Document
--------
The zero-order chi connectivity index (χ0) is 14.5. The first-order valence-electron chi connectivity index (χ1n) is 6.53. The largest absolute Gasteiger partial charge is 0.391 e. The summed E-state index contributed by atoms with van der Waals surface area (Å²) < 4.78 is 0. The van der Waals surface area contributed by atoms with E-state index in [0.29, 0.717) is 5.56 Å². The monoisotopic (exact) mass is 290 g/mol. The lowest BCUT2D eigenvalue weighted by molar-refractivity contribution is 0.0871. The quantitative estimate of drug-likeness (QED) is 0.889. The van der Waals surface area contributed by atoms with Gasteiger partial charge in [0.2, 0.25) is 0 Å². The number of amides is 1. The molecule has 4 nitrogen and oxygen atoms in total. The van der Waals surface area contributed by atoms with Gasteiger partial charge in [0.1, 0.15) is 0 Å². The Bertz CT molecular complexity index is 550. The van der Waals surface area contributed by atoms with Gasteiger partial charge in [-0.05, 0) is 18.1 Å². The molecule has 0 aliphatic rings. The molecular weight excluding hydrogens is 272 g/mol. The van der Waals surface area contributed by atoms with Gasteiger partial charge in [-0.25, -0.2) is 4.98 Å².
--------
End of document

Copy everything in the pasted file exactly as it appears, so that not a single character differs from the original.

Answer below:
The zero-order chi connectivity index (χ0) is 14.5. The first-order valence-electron chi connectivity index (χ1n) is 6.53. The largest absolute Gasteiger partial charge is 0.391 e. The summed E-state index contributed by atoms with van der Waals surface area (Å²) < 4.78 is 0. The van der Waals surface area contributed by atoms with E-state index in [0.29, 0.717) is 5.56 Å². The monoisotopic (exact) mass is 290 g/mol. The lowest BCUT2D eigenvalue weighted by molar-refractivity contribution is 0.0871. The quantitative estimate of drug-likeness (QED) is 0.889. The van der Waals surface area contributed by atoms with Gasteiger partial charge in [0.2, 0.25) is 0 Å². The number of amides is 1. The molecule has 4 nitrogen and oxygen atoms in total. The van der Waals surface area contributed by atoms with Gasteiger partial charge in [0.1, 0.15) is 0 Å². The Bertz CT molecular complexity index is 550. The van der Waals surface area contributed by atoms with Gasteiger partial charge in [-0.05, 0) is 18.1 Å². The molecule has 0 aliphatic rings. The molecular weight excluding hydrogens is 272 g/mol. The van der Waals surface area contributed by atoms with Gasteiger partial charge in [-0.25, -0.2) is 4.98 Å².